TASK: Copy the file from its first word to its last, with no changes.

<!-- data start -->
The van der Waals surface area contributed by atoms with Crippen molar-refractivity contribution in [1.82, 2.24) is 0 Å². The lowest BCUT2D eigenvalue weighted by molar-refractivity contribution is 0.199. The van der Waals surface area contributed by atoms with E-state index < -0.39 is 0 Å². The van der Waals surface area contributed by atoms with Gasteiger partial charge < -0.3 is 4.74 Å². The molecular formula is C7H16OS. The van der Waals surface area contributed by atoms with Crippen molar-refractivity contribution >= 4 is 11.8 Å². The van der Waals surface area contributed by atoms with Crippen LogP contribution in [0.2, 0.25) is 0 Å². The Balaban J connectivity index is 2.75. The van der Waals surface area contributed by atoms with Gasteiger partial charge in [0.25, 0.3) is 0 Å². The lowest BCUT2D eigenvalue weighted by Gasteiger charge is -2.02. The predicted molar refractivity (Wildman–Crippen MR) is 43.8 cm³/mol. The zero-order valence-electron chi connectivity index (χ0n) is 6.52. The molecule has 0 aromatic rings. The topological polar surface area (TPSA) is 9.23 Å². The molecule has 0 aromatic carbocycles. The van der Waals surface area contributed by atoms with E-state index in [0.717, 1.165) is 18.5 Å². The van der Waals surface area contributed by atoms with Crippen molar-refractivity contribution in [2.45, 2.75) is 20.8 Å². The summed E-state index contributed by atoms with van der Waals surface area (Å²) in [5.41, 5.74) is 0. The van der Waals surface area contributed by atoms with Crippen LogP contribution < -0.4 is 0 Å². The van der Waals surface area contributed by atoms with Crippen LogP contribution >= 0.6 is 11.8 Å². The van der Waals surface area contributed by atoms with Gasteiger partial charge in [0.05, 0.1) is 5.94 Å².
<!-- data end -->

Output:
The van der Waals surface area contributed by atoms with Crippen molar-refractivity contribution in [1.82, 2.24) is 0 Å². The lowest BCUT2D eigenvalue weighted by molar-refractivity contribution is 0.199. The van der Waals surface area contributed by atoms with E-state index < -0.39 is 0 Å². The van der Waals surface area contributed by atoms with Gasteiger partial charge < -0.3 is 4.74 Å². The molecular formula is C7H16OS. The van der Waals surface area contributed by atoms with Crippen molar-refractivity contribution >= 4 is 11.8 Å². The van der Waals surface area contributed by atoms with Crippen LogP contribution in [0.2, 0.25) is 0 Å². The Balaban J connectivity index is 2.75. The van der Waals surface area contributed by atoms with Gasteiger partial charge in [0.25, 0.3) is 0 Å². The lowest BCUT2D eigenvalue weighted by Gasteiger charge is -2.02. The predicted molar refractivity (Wildman–Crippen MR) is 43.8 cm³/mol. The zero-order valence-electron chi connectivity index (χ0n) is 6.52. The molecule has 0 aromatic rings. The topological polar surface area (TPSA) is 9.23 Å². The molecule has 0 aromatic carbocycles. The van der Waals surface area contributed by atoms with E-state index in [0.717, 1.165) is 18.5 Å². The van der Waals surface area contributed by atoms with Crippen molar-refractivity contribution in [2.45, 2.75) is 20.8 Å². The summed E-state index contributed by atoms with van der Waals surface area (Å²) in [5.41, 5.74) is 0. The van der Waals surface area contributed by atoms with Crippen LogP contribution < -0.4 is 0 Å². The van der Waals surface area contributed by atoms with Crippen LogP contribution >= 0.6 is 11.8 Å². The van der Waals surface area contributed by atoms with Gasteiger partial charge in [0.05, 0.1) is 5.94 Å².